We liked the newly renovated modern rooms, the property’s easy river access and views of the river from its elevated walkway, where welcome bubbly drinks, tea and lunch were sometimes served. The main building had a cozy bar and ample space to spread out as well as an inviting outdoor swimming pool, a fitness room and a spa room with several treatment options.
My visit to Xaranna began with a quintessential Delta experience, an exhilarating boat ride through a watery labyrinth of papyrus-bordered channels and floating islands of water lily pads. Secluded in the pristine wilderness of a 62,000 acre (25,000 hectare) wildlife concession in the southern Okavango, Xaranna can only be reached by boat most of the year. Birds soared as we went by and tiny painted frogs clung to their reeds; bulbous eyes emerged at water level, attached to a large bull hippo unflinchingly claiming right of way. We detoured. Across the lagoon, pale pavilions materialized among the trees. We landed to the warmest of welcomes from the management and staff.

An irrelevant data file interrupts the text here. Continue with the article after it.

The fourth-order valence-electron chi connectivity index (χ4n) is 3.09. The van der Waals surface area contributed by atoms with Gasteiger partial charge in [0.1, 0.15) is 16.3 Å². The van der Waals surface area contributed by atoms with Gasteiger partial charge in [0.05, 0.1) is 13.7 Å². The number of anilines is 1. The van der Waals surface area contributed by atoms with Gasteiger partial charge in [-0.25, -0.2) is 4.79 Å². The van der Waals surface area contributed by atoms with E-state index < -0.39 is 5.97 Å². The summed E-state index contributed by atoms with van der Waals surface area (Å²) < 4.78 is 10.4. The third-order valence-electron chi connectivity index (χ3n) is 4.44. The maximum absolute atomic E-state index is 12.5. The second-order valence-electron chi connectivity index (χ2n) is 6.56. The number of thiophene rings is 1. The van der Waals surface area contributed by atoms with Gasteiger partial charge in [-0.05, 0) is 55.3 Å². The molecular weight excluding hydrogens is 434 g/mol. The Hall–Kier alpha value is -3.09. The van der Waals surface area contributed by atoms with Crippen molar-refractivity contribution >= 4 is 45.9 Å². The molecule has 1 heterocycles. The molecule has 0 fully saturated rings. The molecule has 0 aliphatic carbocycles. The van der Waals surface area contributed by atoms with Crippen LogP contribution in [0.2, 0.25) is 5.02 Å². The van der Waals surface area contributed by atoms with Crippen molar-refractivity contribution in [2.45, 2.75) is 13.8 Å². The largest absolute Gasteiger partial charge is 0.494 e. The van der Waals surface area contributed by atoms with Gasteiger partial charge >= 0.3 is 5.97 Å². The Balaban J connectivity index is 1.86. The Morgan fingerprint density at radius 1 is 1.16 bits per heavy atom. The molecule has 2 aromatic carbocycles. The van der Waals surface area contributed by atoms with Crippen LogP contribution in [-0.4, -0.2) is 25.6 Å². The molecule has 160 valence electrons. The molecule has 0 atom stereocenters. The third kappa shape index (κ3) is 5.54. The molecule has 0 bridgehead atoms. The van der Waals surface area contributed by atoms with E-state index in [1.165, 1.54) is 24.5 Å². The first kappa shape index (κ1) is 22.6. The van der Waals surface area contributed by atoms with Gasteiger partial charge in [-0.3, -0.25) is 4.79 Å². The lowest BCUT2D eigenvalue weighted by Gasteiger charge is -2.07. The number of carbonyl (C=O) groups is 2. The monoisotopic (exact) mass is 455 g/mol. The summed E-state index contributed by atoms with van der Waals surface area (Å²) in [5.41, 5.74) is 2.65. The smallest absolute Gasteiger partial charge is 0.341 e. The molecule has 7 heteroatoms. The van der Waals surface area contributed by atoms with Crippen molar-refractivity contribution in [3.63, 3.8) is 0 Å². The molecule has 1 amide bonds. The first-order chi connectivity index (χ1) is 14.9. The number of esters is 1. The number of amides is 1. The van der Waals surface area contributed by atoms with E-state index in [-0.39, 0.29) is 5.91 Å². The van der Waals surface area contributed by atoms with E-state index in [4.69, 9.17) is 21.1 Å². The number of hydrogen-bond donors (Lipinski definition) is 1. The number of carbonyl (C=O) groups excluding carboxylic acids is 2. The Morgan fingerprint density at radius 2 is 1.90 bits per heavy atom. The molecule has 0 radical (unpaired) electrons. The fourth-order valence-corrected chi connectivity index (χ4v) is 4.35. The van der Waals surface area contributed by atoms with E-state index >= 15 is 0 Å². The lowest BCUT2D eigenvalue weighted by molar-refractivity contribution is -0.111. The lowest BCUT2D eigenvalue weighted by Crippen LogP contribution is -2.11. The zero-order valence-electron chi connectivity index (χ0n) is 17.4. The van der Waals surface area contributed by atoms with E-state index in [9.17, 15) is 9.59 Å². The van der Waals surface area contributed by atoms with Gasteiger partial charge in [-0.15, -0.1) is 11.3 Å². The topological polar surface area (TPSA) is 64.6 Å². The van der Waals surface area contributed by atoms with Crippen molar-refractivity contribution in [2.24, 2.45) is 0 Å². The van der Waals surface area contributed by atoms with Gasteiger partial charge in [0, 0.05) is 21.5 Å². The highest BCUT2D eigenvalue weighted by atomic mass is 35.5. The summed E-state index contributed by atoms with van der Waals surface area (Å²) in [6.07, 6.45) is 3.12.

This was my first experience in the Okavango Delta. I couldn’t have wished for a better introduction to this unique landscape of papyrus-lined channels and water lily-filled lagoons weaving through shady glades and rich savannah grasslands than Nxabega Okavango Tented Camp. Set under a lush canopy of massive ebony trees in a remote 19,800 acre (8,000 hectare) concession, Nxabega (“place of the giraffe” in Basarwa, the language of the river bushmen) was an oasis of elegance and comfort in the heart of the Delta. From the instant the Cessna touched down, it was obvious that a fascinating adventure had begun. Exceptional rains had recently flooded the camp’s own airstrip; we had landed on a nearby, higher ground landing strip, my guide informed me in the course of his warm welcome. We would now drive a few miles to Nxabega; and by the way, a leopard guarding his freshly killed impala had been sighted earlier this morning near our route; would I care to make a short detour to look for it?